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Star Trek reviewed, from start to finish

Spouter

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POSTS: 263

Report this Jul. 28 2011, 4:11 am

Quote: /view_profile/ @

>

>I dont think I have ever actually taken the thought of watching Star Trek in Chronological order from beginning to end very seriously as something I would actually to do. Was it easier than a 5 year mission? When you watched the episodes did you do it when you had the time or did you do it when you felt like watching Trek?

>


Im not/havent been rewatching the series, in order or otherwise. But i know the eps so well, having seen them so many times over the years, i can review them without watching them. Also, i agree that it would get very tiresome watching ALL the eps in order, day after day, not just with TOS but with any series.

Spouter

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POSTS: 263

Report this Jul. 28 2011, 4:24 am

THE WAY TO EDEN


(To illustrate my point above, i first saw this ep in 1980, then again in 1986, both times on the BBC. I saw it next in 1991 on video, which i watched, off and on until i got season 3 on DVD in 2008. Ive seen it on DVD 3 times, the last being last year)


This ep is hilarious! I love the miscasting, with 3 middle-aged actors playing young hippy types. I also like how it makes a fool of Chekov - i have nothing against him, or Walter Koenig, but its very funny the way that crewman passes Chekov and Irina in the corridor when they are having an intimate moment, and the crewman skittily looks Chekov up and down. Chekov comes across as a complete drip in this one, isnt he supposed to be a youthful, fun-loving sort of guy? Here, hes a stiff, establishment figure. Theres a funny moment where Checkov and Irina are in the Auxiliary control room, and a couple of seconds of footage showing Spock in his quarters writing suddenly appears in the middle of the scene! Some good music/songs as well. The whole idea of finding Eden is silly - how do you find a mythical planet? How do they know it's Eden, and not just any strange new world? At least the planet set is a bit different, with footage from `Who Mourns for Adonais?' and `The Apple' popping up. This was James Doohan's least-favourite story, and for years, he pretended to fans at conventions that he wasnt in it.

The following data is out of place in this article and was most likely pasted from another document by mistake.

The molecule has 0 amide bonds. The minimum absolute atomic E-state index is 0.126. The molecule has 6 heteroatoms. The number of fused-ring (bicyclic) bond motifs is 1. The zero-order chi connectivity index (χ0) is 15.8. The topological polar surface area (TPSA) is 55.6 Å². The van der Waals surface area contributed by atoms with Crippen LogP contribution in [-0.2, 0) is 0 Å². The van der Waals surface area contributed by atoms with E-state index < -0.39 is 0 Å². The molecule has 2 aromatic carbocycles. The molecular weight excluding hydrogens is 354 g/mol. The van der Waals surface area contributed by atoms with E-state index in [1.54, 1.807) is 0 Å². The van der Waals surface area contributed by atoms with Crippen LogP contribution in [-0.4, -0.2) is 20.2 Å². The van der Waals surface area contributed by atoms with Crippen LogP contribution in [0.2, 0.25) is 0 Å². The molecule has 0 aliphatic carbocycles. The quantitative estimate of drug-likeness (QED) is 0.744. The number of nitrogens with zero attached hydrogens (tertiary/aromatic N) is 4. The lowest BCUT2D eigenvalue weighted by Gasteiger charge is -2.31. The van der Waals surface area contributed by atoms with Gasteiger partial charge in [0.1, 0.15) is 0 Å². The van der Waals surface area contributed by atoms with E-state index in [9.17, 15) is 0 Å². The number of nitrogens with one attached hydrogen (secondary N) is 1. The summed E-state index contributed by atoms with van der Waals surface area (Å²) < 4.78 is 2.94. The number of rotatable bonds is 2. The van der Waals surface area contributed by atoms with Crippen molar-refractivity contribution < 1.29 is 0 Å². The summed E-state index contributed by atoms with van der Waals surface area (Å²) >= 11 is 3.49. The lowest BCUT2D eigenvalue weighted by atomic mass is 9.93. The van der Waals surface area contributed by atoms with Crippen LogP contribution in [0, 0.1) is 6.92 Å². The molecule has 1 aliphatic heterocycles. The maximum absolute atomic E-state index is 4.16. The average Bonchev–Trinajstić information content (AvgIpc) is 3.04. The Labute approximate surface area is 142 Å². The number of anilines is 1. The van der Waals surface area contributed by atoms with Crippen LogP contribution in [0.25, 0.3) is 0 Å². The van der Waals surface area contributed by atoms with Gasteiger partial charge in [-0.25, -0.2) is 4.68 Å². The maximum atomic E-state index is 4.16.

Spouter

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POSTS: 263

Report this Jul. 30 2011, 12:53 pm

THE CLOUD MINDERS


This ep is nothing special either, but i like the attempt to show a class divide, and the idea of a city that floats in the sky is a good one. Jeff Corey is a very good actor, who appeared in lots of SF/Fantasy shows, and hes on form in this one. The character Droxine is absolutely thick. The conversation between her and Spock, about Vulcan Pon Farr, was cut by the BBC, a fact i didnt realise as a kid watching this ep, which led to my confusion when reading comments in books like Asherman's Star Trek Compendium about how it contradicted the established fact that Vulcans keep Pon Farr secret from outsiders. Vanna is quite attractive, but it was a silly idea to cast a woman in the role - a group of tough, hard-bitten miners on an alien planet, and a typically beautiful, glamorous woman is their leader!? The Radio Times billing for this ep read: `People in elevated positions tend to look down on those less favourably placed, but the situation confronting Captain Kirk in Strato City is much more serious than snobbery'.

Ghostmojo

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POSTS: 1826

Report this Jul. 31 2011, 4:03 am

The visual of Stratos was intriguing - in both the original and remastered versions. It may well have given George Lucas his idea for Bespin.


One interesting thing about TOS is the endless re-use of props. This made perfectly good sense in bugeting terms - but the props often occur in the very next shows. Much of the abstract artwork in the Stratos gallery reappears in Flint's grand palace in Requiem For Methuselah, and some of the blue marble panels from Stratos appear in that RFM episode and also in All Our Yesterdays.


I never noticed these things first time around (because I was a kid and the episodes weren't immediately repeated) nor again in the reruns of the 70s. But repeated viewings, especially now I have the discs and can pause and review things brings out such things.


I enjoy reading other people's postings about particular shows, and intend to post my own views about certain episodes. But I will do it episode by episode in a leisurely way. In that way we can keep the conversation just about that one show.


to boldy go where no man has gone before

Spouter

GROUP: Members

POSTS: 263

Report this Jul. 31 2011, 4:38 am

Quote: Ghostmojo @ Jul. 31 2011, 4:03 am

>

>The visual of Stratos was intriguing - in both the original and remastered versions. It may well have given George Lucas his idea for Bespin.

>One interesting thing about TOS is the endless re-use of props. This made perfectly good sense in bugeting terms - but the props often occur in the very next shows. Much of the abstract artwork in the Stratos gallery reappears in Flint's grand palace in Requiem For Methuselah, and some of the blue marble panels from Stratos appear in that RFM episode and also in All Our Yesterdays.